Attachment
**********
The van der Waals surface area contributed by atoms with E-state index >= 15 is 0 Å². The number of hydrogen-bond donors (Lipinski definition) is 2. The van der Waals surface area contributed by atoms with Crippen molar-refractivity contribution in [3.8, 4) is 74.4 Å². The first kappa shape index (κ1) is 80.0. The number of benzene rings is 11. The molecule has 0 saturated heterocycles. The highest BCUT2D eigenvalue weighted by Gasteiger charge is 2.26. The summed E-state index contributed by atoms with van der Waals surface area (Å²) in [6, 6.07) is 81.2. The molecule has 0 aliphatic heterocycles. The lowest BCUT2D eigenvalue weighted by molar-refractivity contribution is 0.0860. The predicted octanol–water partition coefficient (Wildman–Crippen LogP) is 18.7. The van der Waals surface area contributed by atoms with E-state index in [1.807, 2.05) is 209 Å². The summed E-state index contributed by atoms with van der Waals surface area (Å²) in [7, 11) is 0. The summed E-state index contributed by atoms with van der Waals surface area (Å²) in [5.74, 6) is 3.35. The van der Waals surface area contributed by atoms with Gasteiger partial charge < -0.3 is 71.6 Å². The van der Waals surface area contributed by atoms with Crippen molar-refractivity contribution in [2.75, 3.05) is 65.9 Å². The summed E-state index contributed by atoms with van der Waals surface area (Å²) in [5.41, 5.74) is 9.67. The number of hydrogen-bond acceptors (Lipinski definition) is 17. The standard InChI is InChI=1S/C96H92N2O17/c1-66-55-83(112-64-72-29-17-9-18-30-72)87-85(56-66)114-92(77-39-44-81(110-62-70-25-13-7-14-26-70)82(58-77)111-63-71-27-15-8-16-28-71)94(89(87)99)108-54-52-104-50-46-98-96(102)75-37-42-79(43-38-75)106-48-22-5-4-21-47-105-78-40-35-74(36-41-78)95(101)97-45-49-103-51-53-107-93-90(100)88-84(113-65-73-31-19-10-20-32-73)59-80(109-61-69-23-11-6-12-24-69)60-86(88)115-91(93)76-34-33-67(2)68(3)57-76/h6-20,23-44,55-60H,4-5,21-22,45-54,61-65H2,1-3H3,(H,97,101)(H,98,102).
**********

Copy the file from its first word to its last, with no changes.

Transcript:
The van der Waals surface area contributed by atoms with E-state index >= 15 is 0 Å². The number of hydrogen-bond donors (Lipinski definition) is 2. The van der Waals surface area contributed by atoms with Crippen molar-refractivity contribution in [3.8, 4) is 74.4 Å². The first kappa shape index (κ1) is 80.0. The number of benzene rings is 11. The molecule has 0 saturated heterocycles. The highest BCUT2D eigenvalue weighted by Gasteiger charge is 2.26. The summed E-state index contributed by atoms with van der Waals surface area (Å²) in [6, 6.07) is 81.2. The molecule has 0 aliphatic heterocycles. The lowest BCUT2D eigenvalue weighted by molar-refractivity contribution is 0.0860. The predicted octanol–water partition coefficient (Wildman–Crippen LogP) is 18.7. The van der Waals surface area contributed by atoms with E-state index in [1.807, 2.05) is 209 Å². The summed E-state index contributed by atoms with van der Waals surface area (Å²) in [7, 11) is 0. The summed E-state index contributed by atoms with van der Waals surface area (Å²) in [5.74, 6) is 3.35. The van der Waals surface area contributed by atoms with Gasteiger partial charge < -0.3 is 71.6 Å². The van der Waals surface area contributed by atoms with Crippen molar-refractivity contribution in [2.75, 3.05) is 65.9 Å². The summed E-state index contributed by atoms with van der Waals surface area (Å²) in [5.41, 5.74) is 9.67. The number of hydrogen-bond acceptors (Lipinski definition) is 17. The standard InChI is InChI=1S/C96H92N2O17/c1-66-55-83(112-64-72-29-17-9-18-30-72)87-85(56-66)114-92(77-39-44-81(110-62-70-25-13-7-14-26-70)82(58-77)111-63-71-27-15-8-16-28-71)94(89(87)99)108-54-52-104-50-46-98-96(102)75-37-42-79(43-38-75)106-48-22-5-4-21-47-105-78-40-35-74(36-41-78)95(101)97-45-49-103-51-53-107-93-90(100)88-84(113-65-73-31-19-10-20-32-73)59-80(109-61-69-23-11-6-12-24-69)60-86(88)115-91(93)76-34-33-67(2)68(3)57-76/h6-20,23-44,55-60H,4-5,21-22,45-54,61-65H2,1-3H3,(H,97,101)(H,98,102).